Achieving More With Less: Intuitive Correction in Selection

Published on 2020-03-26T14:06:13Z (GMT) by
<div><p>Choosing between candidates for a position can be tricky, especially when the selection test is affected by irrelevant characteristics (e.g., reading speed). One can correct for this irrelevant attribute by penalizing individuals who have unjustifiably benefited from it. Statistical models do so by including the irrelevant attribute as a suppressor variable, but can people do the same without the help of a model? In three experiments (total <i>N</i> = 357), participants had to choose between two candidates, one of whom had higher levels of an irrelevant attribute and thus enjoyed an unfair advantage. Participants showed a substantial preference for the candidate with high levels of the irrelevant attribute, thus choosing the less suitable candidate. This bias was attenuated when the irrelevant attribute was a situational factor, probably by making the correction process more intuitive. Understanding the intuitive judgment of suppressor variables can help candidates from underprivileged groups boost their chances to succeed.</p></div>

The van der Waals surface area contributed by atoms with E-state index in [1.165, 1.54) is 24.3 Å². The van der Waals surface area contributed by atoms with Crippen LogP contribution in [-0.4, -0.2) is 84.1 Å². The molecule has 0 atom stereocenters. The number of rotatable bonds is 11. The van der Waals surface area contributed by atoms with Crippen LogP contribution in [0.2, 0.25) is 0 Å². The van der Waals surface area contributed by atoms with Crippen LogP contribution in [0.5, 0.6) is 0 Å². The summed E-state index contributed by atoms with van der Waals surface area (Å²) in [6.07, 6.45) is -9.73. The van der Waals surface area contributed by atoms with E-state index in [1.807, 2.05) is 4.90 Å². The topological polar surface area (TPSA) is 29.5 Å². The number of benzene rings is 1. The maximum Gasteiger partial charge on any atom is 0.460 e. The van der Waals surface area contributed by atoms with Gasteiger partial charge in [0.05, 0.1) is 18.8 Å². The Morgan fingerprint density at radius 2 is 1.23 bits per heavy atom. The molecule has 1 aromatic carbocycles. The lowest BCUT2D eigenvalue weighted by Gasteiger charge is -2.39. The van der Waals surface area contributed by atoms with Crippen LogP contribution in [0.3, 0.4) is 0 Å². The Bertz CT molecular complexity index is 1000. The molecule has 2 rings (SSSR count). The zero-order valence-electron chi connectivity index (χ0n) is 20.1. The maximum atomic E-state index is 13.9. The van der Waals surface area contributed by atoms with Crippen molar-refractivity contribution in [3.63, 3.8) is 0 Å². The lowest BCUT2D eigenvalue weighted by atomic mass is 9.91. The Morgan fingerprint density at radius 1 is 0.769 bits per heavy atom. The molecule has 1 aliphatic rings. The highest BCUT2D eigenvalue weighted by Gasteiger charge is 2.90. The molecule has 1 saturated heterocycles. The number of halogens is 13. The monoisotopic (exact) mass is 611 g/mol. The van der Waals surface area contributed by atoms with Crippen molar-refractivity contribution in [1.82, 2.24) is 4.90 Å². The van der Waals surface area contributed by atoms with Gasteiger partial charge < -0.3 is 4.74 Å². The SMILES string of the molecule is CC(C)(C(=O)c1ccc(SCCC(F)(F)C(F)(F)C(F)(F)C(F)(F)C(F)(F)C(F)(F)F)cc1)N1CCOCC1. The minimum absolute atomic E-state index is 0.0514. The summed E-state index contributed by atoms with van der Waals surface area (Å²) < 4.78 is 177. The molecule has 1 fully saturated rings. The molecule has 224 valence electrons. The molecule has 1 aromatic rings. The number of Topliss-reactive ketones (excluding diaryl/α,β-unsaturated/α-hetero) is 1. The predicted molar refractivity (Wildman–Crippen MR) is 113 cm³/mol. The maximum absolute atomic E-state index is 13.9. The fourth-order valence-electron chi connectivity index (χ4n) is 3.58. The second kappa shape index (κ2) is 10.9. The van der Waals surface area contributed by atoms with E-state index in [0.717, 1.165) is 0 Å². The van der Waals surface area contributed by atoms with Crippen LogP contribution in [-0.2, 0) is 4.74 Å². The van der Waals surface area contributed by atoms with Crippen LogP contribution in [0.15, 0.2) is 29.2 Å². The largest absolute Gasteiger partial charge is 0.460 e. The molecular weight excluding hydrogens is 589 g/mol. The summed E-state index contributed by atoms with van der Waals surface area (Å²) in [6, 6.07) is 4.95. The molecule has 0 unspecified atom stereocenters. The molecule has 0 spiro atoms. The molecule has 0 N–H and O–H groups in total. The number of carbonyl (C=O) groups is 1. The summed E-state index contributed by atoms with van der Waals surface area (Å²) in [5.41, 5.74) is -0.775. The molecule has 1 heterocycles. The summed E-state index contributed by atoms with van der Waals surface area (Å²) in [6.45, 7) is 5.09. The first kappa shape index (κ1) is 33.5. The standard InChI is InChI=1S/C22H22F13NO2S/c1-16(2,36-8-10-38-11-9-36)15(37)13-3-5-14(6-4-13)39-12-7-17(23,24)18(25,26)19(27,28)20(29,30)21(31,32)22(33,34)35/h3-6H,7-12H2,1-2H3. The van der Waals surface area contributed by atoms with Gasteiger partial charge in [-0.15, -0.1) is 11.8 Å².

Cite this collection

Rabinovitch, Hagai; Bereby-Meyer, Yoella; Budescu, David V. (2020): Achieving More With Less: Intuitive Correction in Selection. SAGE Journals. Collection. https://doi.org/10.25384/SAGE.c.4905729.v2